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Paracelsus

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Paracelsus
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Paracelsus

Paracelsus (November 11 or December 17, 1493 - September 24, 1541) was a famous alchemist, physician, astrologer, and general occultist. Born Theophrastus Bombastus von Hohenheim, he took the name Paracelsus later in life, meaning "superior to Celsus", an early Roman physician. He was also known by the pseudonym Theophrastus Philippus Aureolus Bombastus von Hohenheim.

Contributions to toxicology

Paracelsus, sometimes called the "father" of toxicology, wrote:

"The dose makes the poison."

In other words, the amount of a substance a person is exposed to is as important as the nature of the substance. For example, small doses of aspirin can be beneficial to a person, but at very high doses, this common medicine can be deadly. In some individuals, even at very low doses, aspirin may be deadly.

Dose-response assesses the dose levels at which adverse effects were observed in test animals, and these dose levels are used to calculate an equal dose in humans.

Biography

Paracelsus was born at Einsiedeln, Switzerland, of a Swabian chemist father and a Swiss mother. He was brought up in Austria, and as a youth he worked in nearby mines as an analyst. He graduated with a baccalaureate in medicine from the University of Vienna in 1510 at the age of 17. There is speculation he gained his doctorate degree from the University of Ferrara.

He later journeyed to Egypt, Arabia, the Holy Land, and Constantinople seeking alchemists to learn from. On his return to Europe, his knowledge of these treatments won him fame. He did not go along with the conventional treatment of wounds, which was to pour boiling oil onto them to cauterize them; or if they were on a limb, to let them become gangrenous and then to amputate the limb. Paracelsus believed the then-ridiculous idea that wounds would heal themselves if allowed to drain and prevented from becoming infected.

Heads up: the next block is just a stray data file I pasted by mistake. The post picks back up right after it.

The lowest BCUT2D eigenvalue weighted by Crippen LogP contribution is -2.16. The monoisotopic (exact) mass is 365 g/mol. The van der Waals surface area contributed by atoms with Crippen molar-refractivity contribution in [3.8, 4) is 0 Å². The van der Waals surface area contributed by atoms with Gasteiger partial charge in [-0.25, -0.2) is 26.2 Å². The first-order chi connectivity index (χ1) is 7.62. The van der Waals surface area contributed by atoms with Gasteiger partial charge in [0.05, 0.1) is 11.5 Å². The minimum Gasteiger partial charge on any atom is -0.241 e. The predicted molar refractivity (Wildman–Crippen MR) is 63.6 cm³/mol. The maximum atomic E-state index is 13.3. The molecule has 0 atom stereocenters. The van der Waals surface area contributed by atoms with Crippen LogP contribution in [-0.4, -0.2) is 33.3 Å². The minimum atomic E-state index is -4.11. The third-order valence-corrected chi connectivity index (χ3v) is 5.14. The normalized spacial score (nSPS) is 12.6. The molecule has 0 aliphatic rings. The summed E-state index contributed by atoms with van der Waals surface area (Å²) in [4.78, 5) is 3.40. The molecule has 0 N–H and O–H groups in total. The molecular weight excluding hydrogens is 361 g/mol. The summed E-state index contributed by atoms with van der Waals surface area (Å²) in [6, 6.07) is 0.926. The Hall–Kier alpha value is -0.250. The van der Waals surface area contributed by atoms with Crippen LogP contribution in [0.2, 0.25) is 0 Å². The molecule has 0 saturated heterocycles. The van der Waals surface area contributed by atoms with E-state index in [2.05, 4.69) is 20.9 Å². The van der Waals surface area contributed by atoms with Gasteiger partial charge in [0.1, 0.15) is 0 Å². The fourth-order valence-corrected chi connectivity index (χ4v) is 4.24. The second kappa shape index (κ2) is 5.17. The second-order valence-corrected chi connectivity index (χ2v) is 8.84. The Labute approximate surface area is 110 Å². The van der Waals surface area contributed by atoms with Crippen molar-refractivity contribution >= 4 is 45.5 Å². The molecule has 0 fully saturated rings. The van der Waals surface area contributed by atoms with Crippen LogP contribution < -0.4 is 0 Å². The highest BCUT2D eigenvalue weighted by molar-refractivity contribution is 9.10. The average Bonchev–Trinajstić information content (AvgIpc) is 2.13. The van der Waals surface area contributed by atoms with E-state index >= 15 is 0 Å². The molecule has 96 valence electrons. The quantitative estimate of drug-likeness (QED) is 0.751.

Paracelsus rejected Gnostic traditions, but kept much of the Hermetic, neoplatonic, and Pythagorean philosophies; however, Hermetical science had so much Aristotelian theory that his rejection of Gnosticism was practically meaningless. In particular, Paracelsus rejected the magic theories of Agrippa and Flamel; Paracelsus did not think of himself as a magician and scorned those who did, though he was a practicing astrologer, as were most, if not all of the university-trained physicians working at this time in Europe. Astrology was a very important part of Paracelsus' medicine. In his Archidoxes of Magic Paracelsus devoted several sections to astrological talismans for curing disease, providing talismans for various maladies as well as talismans for each sign of the Zodiac.

Paracelsus pioneered the use of chemicals and minerals in medicine. He used the name "zink" for the element zinc in about 1526, based on the sharp pointed appearance of its crystals after smelting and the old German word "zinke" for pointed. He used experimentation in learning about the human body. His hermetical views were that sickness and health in the body relied on the harmony of man the microcosm and Nature the macrocosm. He took an approach different from those before him, using this analogy not in the manner of soul-purification but in the manner that humans must have certain balances of minerals in their bodies, and that certain illnesses of the body had chemical remedies that could cure them. (Debus & Multhauf, p.6-12) He summarized his own views: "Many have said of Alchemy, that it is for the making of gold and silver. For me such is not the aim, but to consider only what virtue and power may lie in medicines." (Edwardes, p.47)

Indeed, the remnants of alchemical traditions can still be seen in modern medicine. For instance, the Caduceus (the staff of Hermes), has been adopted as the prime symbol of western medicine.

Paracelsus gained a reputation for being arrogant, and soon garnered the anger of other physicians in Europe. He held the chair of medicine at the University of Basel for less than a year; while there he angered his colleagues by publicly burning books by other physicians. He was forced from the city after having legal trouble over a physician's fee he sued to collect.

He then wandered Europe for some time, typically as a pauper. He revised old manuscripts and wrote new ones, but had trouble finding publishers. In 1536 his Die grosse Wundartzney (The Great Surgery Book) was published which enabled him to make a short comeback in popularity.

External links

Template:Wikisource author


Paracelsus is the title of a 1943 film by Georg Wilhelm Pabst.bg:Теофраст Парацелз da:Philippus Paracelsus de:Theophrast von Hohenheim el:Παράκελσος es:Paracelso fr:Paracelse he:פרצלסוס it:Paracelso hu:Paracelsus nl:Paracelsus ja:パラケルスス pl:Paracelsus pt:Paracelso ru:Парацельс tr:Paracelsus zh:帕拉塞尔苏斯

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